This week I went to the fem2.0 conference here in DC. It was a great place to hear traditional feminist groups interact with bloggers and younger activists about the future of the women's movement. In particular, there was widespread excitement over President Obama's recent signing of the Lily Ledbetter Fair Pay Act. And at the end of the day, there was a spirited discussion about reaching out to a broader audience by demonstrating the relevance of "women's issues" to women (and men) across partisan, ideological, and demographic lines.
Fair pay, access to child care, and flexible work are all popular, across gender
Well before Lily Ledbetter became a progressive icon, there was already public debate over stronger equal pay laws. I personally have tested equal pay on my candidate surveys for nearly a decade. It has been consistently a strong topic, and a top message among both men and women, for male candidates and female candidates, and in both Democratic- and Republican-leaning districts.
National pollsters have tested equal pay as well, and found similar results. Back in 2000, Gallup found 79% of adults supported "increased enforcement of equal pay laws relating to women in the workplace." In fact, that question even included a price tag ($27 million), yet still enjoyed wide support.
Other national polling suggests even more issues of interest. A 2008 National Women's Law Center poll conducted by Hart Research showed clear majorities of both men and women agreeing "we need to do more to help families balance work and family." Specifically, majorities of both genders support government funding to expand access to quality affordable child care and early education, and also expanding the Family and Medical Leave Act to make all workers eligible. Like with the price tag above, when a question includes the phrase "increasing government funding" and still garners majority support from both men and women, then you know you've found a popular issue.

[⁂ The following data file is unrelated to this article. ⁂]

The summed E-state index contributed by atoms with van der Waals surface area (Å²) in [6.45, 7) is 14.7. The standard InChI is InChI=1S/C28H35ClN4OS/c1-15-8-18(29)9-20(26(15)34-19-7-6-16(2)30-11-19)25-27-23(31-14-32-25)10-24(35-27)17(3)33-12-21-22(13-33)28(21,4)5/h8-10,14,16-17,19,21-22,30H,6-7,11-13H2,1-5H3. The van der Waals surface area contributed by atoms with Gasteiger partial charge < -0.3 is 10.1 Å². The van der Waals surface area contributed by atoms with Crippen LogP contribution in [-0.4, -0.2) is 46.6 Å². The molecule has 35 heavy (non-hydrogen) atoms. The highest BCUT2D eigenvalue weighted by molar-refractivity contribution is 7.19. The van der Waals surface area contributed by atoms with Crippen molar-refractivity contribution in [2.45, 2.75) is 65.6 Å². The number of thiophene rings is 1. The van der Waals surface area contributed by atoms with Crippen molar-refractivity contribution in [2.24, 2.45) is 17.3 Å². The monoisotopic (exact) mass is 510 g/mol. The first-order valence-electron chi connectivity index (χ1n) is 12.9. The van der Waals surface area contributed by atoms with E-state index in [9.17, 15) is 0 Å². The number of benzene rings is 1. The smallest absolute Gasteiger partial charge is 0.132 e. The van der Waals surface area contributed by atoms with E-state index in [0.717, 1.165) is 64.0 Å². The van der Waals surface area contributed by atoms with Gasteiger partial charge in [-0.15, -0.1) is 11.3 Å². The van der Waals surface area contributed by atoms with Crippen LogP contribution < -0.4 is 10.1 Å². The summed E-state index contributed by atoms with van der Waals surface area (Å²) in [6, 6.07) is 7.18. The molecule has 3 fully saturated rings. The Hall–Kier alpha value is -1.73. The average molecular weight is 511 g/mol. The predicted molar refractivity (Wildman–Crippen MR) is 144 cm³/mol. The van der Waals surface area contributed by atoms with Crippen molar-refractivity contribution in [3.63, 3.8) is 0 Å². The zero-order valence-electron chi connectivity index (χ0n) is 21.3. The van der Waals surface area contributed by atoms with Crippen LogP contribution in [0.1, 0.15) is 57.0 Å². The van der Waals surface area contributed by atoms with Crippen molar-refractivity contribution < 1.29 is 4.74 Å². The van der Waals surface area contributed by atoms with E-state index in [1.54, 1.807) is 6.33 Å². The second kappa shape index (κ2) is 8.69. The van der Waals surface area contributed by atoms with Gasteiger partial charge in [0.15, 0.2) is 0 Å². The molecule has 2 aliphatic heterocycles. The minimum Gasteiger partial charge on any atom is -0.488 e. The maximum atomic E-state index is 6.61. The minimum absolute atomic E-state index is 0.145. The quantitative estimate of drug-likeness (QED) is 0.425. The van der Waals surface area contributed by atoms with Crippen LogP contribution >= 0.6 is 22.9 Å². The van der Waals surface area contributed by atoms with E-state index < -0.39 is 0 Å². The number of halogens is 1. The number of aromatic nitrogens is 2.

And even as the economy struggles, the issue of work-family balance remains salient. A November 2008 Rockefeller Family Fund poll, conducted by Lake Research Partners, showed as many working parents (across gender) worry about work and family responsibilities as worry about the economy.
"Fairness" resonates more than "feminist"
Returning to one of the debates at the fem2.0 conference, how do we reach out to women beyond a traditional definition of the women's movement? The need to do so is striking. Identification as a "feminist" continues to decline. In the early 1990s,
However, despite attitudes toward the word "feminist," support for gender equality and desire for a strong women's movement is widespread. The same Daily Beast poll showed both men and women feel women are not treated equally in the workplace. Two-thirds (68%) of women and half of men in the NWLC survey said there was still a need for a women's movement. And this 2005 CBS Poll revealed that more women than ever before say the women's movement has made their life better. That poll also shows identification as a feminist more than doubled when the following definition was given: "someone who believes in social, political, and economic equality of the sexes."
Successful language is optimistic, inclusive
These polls suggest reaching out beyond the women's movement means adopting optimistic language about how far women have come, while acknowledging that more work needs to be done. This includes a focus on equality and fairness, particularly in the workplace. More specifically, reminding voters that better access to child care and flexible work schedules are not simply fair, but help people (not just women) juggle workplace and family demands.
Of course, women are concerned about other issues besides child care and flexible work time. And the women's movement is both diverse, and committed to many other causes. But we have an opportunity to build on the success of the Fair Pay Act, a popular new President, and a new generation of younger women's activists, to make real progress on these already well-received issues. Or, as one fem2.0 participant tweeted in response to a presentation from a BlogHer co-founder, "gosh, if everyone saw women's issues as things that can unite us, instead of divide us..."